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I've seen this in quite a few places, I'm just wondering if it's a cultural myth, or whether it actually has a basis in fact.

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This presentation, I think, will answer most of your questions about the inscription.

In short: Plato probably didn't inscribe anything himself. Was there something inscribed above the academy? We don't know. The inscription story began in the 4th century when it was mentioned directly by Julian the Apostate in 362 and tangentially by Sopater of Apamea. So the earliest records of such an inscription are dated more than 700 years after the academy was founded - which should speak to the lack of their gravitas.

Of course, it's a nice story :)

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He does present an argument in the Republic that 'geometry will draw the mind towards truth, and create the spirit of philosophy' (this might be the source of the myth) but he also warns 'They have in view practice only, and are always talking in a narrow and ridiculous manner, they confuse the ways of geometry with those of daily life'. He's more subtle than the purported inscription suggests. –  Mozibur Ullah Dec 20 '12 at 1:07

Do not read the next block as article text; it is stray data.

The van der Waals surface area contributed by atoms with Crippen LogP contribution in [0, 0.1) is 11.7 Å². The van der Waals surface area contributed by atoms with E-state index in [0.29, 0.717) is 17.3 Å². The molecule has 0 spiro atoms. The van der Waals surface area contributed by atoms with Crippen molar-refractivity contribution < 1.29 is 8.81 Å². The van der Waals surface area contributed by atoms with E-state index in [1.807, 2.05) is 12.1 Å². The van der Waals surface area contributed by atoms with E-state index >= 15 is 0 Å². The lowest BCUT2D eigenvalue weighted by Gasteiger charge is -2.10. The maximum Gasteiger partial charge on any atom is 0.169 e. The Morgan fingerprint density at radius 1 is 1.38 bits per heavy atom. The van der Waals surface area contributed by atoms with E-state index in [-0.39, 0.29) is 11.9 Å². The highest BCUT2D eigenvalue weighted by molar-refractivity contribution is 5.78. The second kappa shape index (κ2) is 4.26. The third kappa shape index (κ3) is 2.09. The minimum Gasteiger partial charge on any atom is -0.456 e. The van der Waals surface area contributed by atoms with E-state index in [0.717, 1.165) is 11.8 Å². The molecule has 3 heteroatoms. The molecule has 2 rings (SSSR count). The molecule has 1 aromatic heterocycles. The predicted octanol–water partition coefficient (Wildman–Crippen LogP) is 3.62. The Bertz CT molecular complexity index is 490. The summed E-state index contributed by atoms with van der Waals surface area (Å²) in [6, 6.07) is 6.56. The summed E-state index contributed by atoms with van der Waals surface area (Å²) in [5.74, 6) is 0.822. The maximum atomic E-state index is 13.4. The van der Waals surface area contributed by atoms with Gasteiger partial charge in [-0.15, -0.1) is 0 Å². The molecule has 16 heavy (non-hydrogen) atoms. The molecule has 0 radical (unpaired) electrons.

Also, the claim that most philosophers/mathematicians/scientists studying at the Academy most likely were familiar with geometry is probably correct - which, of course, would add to the inscription's supposed legitimacy. –  David Titarenco Dec 20 '12 at 6:03

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